They broke out the Hahn signs at 10:05 p.m. The placards had been stacked against a wall of the Westin Bonaventure‘s California Ballroom all evening, but now the candidate’s lead over mayoral rival Antonio Villaraigosa seemed steady enough to let a few supporters cautiously wave them about the ballroom‘s San Francisco Room. No one need have worried — the election had effectively been over since the earliest returns showed the city attorney ahead of the former Assembly speaker. Some might even say the race had been decided in the April primary, when Jim Hahn’s and Steve Soboroff‘s combined totals spelled an irresistible restoration of the French-cuffed liberalism that had ruled Los Angeles for decades before the Riordan experiment.
The Bonaventure itself was the perfect setting for the return to an earlier L.A. — with a full moon hovering above its cylindrical, smoked-glass towers, the hotel brought to mind 1970s disaster films as much as it did the dawn of the Bradley era. Like many California hotels, the Bonaventure has levied an ”energy tax“ on its guests, but the election-night crowd’s passive mood revealed that here, at least, there was not much energy to tax. Inside the ballroom, Hahn‘s largely middle-aged partisans, who formed an impressive cross section of ethnic groups, watched their candidate’s lead solidify with barely a ripple of applause, staring at TVs as though the monitors were aquariums.
As far as L.A. was concerned, Hahn‘s campaign had planted two things: a crack pipe in Antonio Villaraigosa’s hip pocket and the idea that Hahn truly could be a mayor ”for all the people.“ Toward that latter end, even the buffet tables offered what might be called a ”diversity menu“ — pasta, taquitos, Brie, cold cuts, chicken on a stick, and something battered and deep-fried. The portable bars did brisk business; when pressed, one bartender claimed that beer and wine ran neck and neck for the most-popular-drink position, with vodka pulling a Soboroff — a respectable third, just not in the runoff.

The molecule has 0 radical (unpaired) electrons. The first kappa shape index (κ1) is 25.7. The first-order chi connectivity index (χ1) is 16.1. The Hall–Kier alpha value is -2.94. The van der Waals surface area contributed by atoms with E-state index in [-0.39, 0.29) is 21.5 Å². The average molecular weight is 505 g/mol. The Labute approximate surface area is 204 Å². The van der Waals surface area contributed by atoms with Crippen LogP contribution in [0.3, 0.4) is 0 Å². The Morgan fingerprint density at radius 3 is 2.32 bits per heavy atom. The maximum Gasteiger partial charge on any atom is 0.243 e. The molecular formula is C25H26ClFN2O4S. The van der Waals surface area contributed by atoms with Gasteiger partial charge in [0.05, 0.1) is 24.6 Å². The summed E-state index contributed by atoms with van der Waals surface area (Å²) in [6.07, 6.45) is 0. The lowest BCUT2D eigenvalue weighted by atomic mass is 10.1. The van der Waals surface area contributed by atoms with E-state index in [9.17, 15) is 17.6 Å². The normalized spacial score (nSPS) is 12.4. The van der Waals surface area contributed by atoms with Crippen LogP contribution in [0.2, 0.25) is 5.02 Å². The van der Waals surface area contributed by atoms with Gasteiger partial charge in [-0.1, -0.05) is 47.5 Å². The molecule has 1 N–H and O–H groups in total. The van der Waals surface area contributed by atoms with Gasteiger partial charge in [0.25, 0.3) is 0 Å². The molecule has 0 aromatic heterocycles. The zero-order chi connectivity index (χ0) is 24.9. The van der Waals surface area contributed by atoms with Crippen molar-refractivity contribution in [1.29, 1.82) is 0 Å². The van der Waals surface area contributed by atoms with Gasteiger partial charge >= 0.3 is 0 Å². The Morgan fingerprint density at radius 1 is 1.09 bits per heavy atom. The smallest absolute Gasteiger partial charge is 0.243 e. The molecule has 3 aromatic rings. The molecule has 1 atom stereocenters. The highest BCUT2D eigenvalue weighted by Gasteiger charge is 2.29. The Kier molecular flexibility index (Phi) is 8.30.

Mok Singh, a Sikh Indian who has been a U.S. citizen for 25 years, said he supported Hahn because of his efforts to curb violence and gangs: ”I think his policies and record are pro-people and pro-multicultural.“ Singh stressed that he had also been won over by Hahn‘s pledge to bring cultural sensitivity to the LAPD, although, as a Calabasas resident, he cannot vote in the L.A. mayoral election.
Others were busy analyzing Villaraigosa’s imminent defeat. Said Ken Casarez, a representative of the Laborers‘ International Union of North America (LIUNA), ”Everybody’s put their money on the Latino vote — which exists, there‘s hordes of them — but they are not getting out to vote. Where are they?“
Jim Hilfenhaus, public-affairs director for Local 300 of LIUNA, echoed what others were saying: ”It’s a matter of resume. Jim Hahn has the experience — Antonio says he‘s for everyone and his campaign’s a love fest, but what does it mean in practical terms? What does he stand for?“
Hilfenhaus also literally found some red flags in Villaraigosa‘s own resume. ”He went to the Peoples College of Law, which was founded by the Communist Party,“ Hilfenhaus said. ”Anyone who ever walked a picket line can get in, but no one ever passes the bar. Antonio flunked it four times.“
”Are you going up to the next floor? We’re going to see Rocky — he‘s pulled to 1 point behind.“ Mayor Richard Riordan stood in front of the 12th-floor elevator talking to some pals he’d spotted when the door had opened. Behind him, the Tsubaki Lounge was the cramped party pad for city-attorney candidate Rocky Delgadillo. The atmosphere between its mirrored walls was claustrophobic and frenetic, making it a veritable mosh pit for people bored with the buttoned-down Hahn fest below, including Magic Johnson, who tonight was making the rounds in a charcoal-gray sharkskin suit and black T-shirt.
Although Deputy Mayor Delgadillo is a Democrat, the lounge had a decidedly Republican vibe — besides the presence of a handful of clearly labeled GOP apparatchiks, the room seemed to have traded a the California Ballroom‘s ethnic complexion for the tan line of money. Delgadillo himself cut a rather brutish figure when he entered the lounge, and his startling triumph over Mike Feuer suggests the unsettling possibility that if L.A.’s next Latino mayor isn‘t Delgadillo, it may very well be someone like him.
Downstairs, the waiting game continued, and so did the postmortems. Rolando Cuevas, a Hahn activist from Boyle Heights, claimed Villaraigosa’s downfall stemmed from an inability to state a ”message.“ What was Hahn‘s message? ”Public safety.“ Still, he was sympathetic to Villaraigosa’s Herculean task of trying to broaden his spectrum of support without alienating his Latino base.
”Latino voters are more conservative than their leaders,“ Cuevas said. ”In the minority community, if you side with a white candidate you‘re seen as a sellout — and A.V. has supported a lot of white candidates over Latinos, both in L.A. races and for committee positions in the Assembly.“
Shortly before midnight, Hahn’s mother entered the ballroom, and word spread that the candidate himself would soon appear. Moments later, he was introduced to the crowd by Magic Johnson and Maxine Waters. Hahn seemed like a strangely awkward man in his trademark blue shirt and tie, a man who embraced at face value Randy Newman‘s sardonic anthem ”I Love L.A.“ as it roiled over the assembled. He stood with his family and allies on the stage for perhaps half an hour, a guy too cautious to claim victory, even now.